Don’t Dismantle the TAVR Heart Team

More and more in our daily lives, we see a push to make things more cost-effective. There are legitimate ways to cut costs, however, I really have trouble seeing any huge gains earned by the hospital when you eliminate anesthesiologists and/or surgeons. People need to look at risk assessment in these cases. What if an already sick patient decompensates during the procedure? Is the cost-effective strategy of eliminating caregivers really the best way to save money? It seems to me that liability would be a greater risk without having a surgeon for a crash sternotomy or an anesthesiologist to manage the airway and physiology.


There is global debate how to make TAVR procedures less expensive. Some sites changed from general anesthesia to sedation, some go even beyond that and keep patients fully awake during the procedure. Some sites eliminated anesthesiologists, some even eliminated the surgeons, as well. All this in the name of cost reduction, in exchange of safety, comfort and crucial information if not selected properly. TEE requires general anesthesia, but it can provide invaluable information and we anesthesiologists, can provide tailored and safe anesthesia. In certain situations, like severe lung disease, in experienced hands, sedation could be more appropriate than general anesthesia, even if it means eliminating TEE.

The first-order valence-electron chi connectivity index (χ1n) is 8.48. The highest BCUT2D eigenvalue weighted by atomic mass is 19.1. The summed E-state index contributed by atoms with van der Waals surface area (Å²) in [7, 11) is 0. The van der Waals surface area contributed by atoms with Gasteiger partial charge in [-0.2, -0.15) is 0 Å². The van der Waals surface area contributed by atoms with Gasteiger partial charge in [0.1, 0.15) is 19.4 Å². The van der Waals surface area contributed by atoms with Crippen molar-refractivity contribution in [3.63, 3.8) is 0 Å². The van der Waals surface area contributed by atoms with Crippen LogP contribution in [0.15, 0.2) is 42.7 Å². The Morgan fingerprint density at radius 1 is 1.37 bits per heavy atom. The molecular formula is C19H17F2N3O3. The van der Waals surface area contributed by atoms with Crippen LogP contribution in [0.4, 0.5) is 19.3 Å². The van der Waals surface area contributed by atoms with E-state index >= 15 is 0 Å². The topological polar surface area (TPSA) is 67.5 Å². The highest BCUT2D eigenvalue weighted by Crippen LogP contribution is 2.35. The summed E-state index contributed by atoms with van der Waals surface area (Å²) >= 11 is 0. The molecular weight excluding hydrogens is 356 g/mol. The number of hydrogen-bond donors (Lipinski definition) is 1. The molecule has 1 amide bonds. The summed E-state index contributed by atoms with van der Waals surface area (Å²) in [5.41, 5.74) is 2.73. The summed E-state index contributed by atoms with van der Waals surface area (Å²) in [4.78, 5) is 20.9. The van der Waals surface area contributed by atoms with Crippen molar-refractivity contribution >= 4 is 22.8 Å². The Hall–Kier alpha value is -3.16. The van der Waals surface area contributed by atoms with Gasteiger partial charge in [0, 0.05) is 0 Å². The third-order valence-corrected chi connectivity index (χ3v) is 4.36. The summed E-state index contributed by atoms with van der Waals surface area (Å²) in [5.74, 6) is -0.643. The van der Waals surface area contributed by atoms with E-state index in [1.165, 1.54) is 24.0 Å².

We looked at the cost of TAVR not just as a procedural cost, but as a post-procedural cost. Renal failure following TAVR can occur with underlying renal insufficiency and has significant financial and quality of life consequences. One of the mechanisms for this serious…

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The anesthesiologist vs. CRNA debate ends here.

This website defines the essence of physician care in the field of anesthesiology. Want to know what separates an anesthesiologist from an anesthetist? Check out the link. Plus, it lists tips on what to ask and what to bring for your upcoming surgery.

My own thoughts on this debate